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Byrd on a flier

July 08, 2011|By Terri Martin
  • The Lou Reed, Sally Can't Dance 1975 vinyl album cover. on display at the Brand Library Art Galleries on Wedneday, June 22, 2011. (Tim Berger/Staff Photographer)
The Lou Reed, Sally Can't Dance 1975 vinyl album…

Haight-Ashbury, rock ’n’ roll and mind-altering drugs gave rise to an unusual burst of creativity that married type designs, images and explosive color on esoteric psychedelic posters. Artists embedded in the San Francisco hippie culture designed pulsating patterns and animated text to promote integrated music, free love and LSD.

David Edward Byrd jumped into this scene in Manhattan around 1968 and was catalyzed by the West Coast movement. He designed graphic art posters for rock ’n’ roll icons and events, Broadway plays, movies and TV. He shadowed the entertainment industry for decades as its link to the public with images that reached out and grabbed the viewer by the eyeballs to drag them in and ignite imaginations. From Jimi Hendrix to Harry Potter, the Brand Library Gallery in Glendale has assembled a phenomenal retrospective of Byrd’s projects that serve as a visual journal of a very interesting and effective life.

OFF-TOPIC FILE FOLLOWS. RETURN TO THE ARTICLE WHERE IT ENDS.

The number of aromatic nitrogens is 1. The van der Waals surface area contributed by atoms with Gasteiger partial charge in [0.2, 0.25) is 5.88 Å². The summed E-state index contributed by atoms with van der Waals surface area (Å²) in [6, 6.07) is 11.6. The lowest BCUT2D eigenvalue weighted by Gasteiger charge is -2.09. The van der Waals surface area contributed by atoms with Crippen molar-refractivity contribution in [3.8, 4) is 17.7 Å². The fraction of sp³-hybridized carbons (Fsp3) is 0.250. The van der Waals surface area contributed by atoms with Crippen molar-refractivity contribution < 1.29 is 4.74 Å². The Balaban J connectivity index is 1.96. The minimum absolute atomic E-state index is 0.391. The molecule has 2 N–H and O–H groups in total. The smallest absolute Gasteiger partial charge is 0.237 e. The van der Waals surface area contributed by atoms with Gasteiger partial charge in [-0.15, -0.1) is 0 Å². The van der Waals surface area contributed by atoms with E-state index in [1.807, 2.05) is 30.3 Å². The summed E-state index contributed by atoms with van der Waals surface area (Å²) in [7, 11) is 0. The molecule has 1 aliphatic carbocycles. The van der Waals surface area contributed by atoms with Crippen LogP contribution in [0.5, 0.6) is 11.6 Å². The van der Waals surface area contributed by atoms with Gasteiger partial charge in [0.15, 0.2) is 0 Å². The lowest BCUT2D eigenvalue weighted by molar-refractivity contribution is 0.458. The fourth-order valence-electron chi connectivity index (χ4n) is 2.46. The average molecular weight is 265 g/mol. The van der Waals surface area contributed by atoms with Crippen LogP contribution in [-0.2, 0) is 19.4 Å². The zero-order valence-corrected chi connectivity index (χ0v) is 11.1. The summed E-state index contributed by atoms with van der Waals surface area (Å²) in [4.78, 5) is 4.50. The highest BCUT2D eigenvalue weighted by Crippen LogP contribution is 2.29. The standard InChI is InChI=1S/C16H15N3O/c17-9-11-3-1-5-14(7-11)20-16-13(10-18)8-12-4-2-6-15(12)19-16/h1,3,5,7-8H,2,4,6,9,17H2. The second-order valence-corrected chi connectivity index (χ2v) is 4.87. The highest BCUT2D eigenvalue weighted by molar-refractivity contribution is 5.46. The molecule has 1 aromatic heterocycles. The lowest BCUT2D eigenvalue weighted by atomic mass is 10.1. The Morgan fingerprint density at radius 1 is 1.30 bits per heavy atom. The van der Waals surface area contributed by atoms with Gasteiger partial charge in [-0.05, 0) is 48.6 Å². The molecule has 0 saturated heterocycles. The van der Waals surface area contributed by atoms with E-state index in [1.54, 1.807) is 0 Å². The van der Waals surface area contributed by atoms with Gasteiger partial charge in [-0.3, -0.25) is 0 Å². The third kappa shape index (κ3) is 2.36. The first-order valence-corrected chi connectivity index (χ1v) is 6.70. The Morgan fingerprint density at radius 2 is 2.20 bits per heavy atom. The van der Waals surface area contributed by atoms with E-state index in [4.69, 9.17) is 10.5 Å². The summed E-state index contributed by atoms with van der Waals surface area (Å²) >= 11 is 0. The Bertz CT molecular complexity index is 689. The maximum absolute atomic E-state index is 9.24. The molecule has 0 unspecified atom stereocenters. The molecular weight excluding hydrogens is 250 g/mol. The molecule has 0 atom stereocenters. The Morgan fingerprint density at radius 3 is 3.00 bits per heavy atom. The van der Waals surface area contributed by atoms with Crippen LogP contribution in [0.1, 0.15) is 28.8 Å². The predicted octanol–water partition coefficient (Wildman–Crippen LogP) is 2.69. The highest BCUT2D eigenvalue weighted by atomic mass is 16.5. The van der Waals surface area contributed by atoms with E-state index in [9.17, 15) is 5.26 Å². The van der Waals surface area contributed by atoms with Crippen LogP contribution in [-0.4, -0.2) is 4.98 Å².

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Byrd was born in Tennessee, raised in Miami and educated at Carnegie Mellon University in Pittsburgh. He moved to New York in 1968 and to Los Angeles in 1981. The exhibition at the Brand celebrates 40 years of Byrd’s artistic production and 70 years of life, from the time that he worked with Prisma pencil and airbrush to Adobe Illustrator and Photoshop.

His influences were many. Stylized posters can be attributed to Japanese woodblock prints, Gustav Klimt’s patterned paintings and Toulouse Lautrec’s café posters, and Haight-Ashbury citizen Wes Wilson can probably be credited for catapulting psychedelic poster art. Yet Byrd’s style is unique.

One of the first major patrons for this art form was music promoter Bill Graham, who hired Wilson to design posters for shows at his Fillmore West auditorium. In 1968 disputes over money — and the fact that Wilson’s poster text became so stylized that it was not legible — opened a door for young Byrd, who picked up the slack and launched his own career.

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